A bit like Jeremy Corbyn, Mr. Varadkar is quick with a quip but slow on any real solutions. All he managed to achieve yesterday was to enrage both sides of the Brexit debate. With his underhand remarks and his big reveal that Mrs. May would be addressing the people, he was insulting the British people.

But why should this matter to the Irish public? Well, our relationship with the UK is unique, a troubled history exists but this doesn’t define our future? For the sake of the Irish in Britain and the British in Ireland it’s time our Taoiseach shows some respect to all involved in this Anglo-Irish relationship.

If anything, Varadkar’s behaviour yesterday will serve only one purpose, to kick our neighbours while they are down. Rather than coming across as suave and debonair, he is in fact damaging the future of Irish citizens, his citizens. Currently it is estimated that roughly 400,000 Irish-born citizens call Britain their home. Furthermore, almost 10% of British citizens can claim some sort of Irish heritage.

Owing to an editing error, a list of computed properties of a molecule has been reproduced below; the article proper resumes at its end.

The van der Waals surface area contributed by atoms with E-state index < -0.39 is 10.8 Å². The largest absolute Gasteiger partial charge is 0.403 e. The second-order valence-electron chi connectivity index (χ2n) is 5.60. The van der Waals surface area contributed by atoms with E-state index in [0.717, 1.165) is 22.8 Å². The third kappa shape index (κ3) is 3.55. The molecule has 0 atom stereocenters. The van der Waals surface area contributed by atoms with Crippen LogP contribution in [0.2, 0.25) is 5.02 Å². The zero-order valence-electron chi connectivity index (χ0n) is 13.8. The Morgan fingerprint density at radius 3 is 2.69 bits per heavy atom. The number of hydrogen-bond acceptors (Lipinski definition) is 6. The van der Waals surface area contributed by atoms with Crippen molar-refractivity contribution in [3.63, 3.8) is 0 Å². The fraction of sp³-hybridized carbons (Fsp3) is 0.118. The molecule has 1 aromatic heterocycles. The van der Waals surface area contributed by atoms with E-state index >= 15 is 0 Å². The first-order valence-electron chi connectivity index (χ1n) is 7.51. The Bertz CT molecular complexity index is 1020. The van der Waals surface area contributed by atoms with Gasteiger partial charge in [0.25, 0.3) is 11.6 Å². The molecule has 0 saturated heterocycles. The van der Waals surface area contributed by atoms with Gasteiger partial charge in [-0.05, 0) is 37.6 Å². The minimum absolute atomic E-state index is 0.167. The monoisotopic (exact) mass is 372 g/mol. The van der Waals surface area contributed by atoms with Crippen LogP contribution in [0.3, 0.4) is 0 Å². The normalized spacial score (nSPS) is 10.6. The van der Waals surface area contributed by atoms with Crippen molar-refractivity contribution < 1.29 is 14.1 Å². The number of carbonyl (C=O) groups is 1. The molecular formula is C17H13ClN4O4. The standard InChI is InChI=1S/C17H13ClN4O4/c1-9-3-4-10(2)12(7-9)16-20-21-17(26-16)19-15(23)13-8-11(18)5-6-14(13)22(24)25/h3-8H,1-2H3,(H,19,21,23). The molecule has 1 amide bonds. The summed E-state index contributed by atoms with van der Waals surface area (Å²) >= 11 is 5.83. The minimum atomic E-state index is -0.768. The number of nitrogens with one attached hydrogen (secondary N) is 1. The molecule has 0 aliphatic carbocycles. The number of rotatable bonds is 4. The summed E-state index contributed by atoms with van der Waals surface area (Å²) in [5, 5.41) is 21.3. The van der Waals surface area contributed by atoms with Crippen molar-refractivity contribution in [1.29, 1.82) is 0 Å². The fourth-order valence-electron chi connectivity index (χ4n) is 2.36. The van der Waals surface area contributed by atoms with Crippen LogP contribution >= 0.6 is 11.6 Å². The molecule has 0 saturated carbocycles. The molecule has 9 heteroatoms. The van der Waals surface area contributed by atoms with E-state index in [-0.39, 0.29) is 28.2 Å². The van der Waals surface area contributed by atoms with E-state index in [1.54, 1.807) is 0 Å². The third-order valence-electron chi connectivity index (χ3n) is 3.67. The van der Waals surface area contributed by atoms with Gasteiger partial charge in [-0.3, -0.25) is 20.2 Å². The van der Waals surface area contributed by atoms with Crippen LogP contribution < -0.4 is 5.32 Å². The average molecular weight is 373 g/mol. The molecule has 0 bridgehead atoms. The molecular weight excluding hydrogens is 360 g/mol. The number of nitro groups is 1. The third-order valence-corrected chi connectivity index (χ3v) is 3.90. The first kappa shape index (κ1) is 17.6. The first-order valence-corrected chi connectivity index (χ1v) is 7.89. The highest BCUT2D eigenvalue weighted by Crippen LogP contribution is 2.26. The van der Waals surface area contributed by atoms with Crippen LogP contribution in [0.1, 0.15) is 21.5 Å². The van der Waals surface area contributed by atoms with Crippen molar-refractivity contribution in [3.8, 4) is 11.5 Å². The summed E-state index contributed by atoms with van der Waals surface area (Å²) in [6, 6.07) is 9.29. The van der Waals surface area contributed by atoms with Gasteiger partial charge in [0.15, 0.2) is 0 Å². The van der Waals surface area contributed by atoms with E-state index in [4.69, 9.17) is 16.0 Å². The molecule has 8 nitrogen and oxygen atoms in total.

Coupled with strong trade relations – Britain accounts for 24% of food, fuel and other merchandise brought into the state according to the Irish Central Statistics Office – this should be ample evidence for co-operation. Alas not in the eyes of Leo Varadkar. As former Taoiseach Garret FitzGerald said in 1983, Britain is “our nearest neighbour and our natural friend”.

Finally, it is interesting to note how the beleaguered Mrs. May alluded to social issues, education and knife crime as she spoke to the public last night. She acknowledged their frustration and though her croaky considerations may be too little too late, at least she acknowledged her citizens.

The Taoiseach seems to have forgotten who has elected him, or is this ignorance by choice? Perhaps he has spent too long with Donald Tusk and is of the opinion that he too cannot be replaced by the public. However, the homelessness epidemic and the housing crisis in Ireland are nearing cataclysmic levels. So I would say to my Taoiseach, remember your citizens here and abroad and do your duty for them.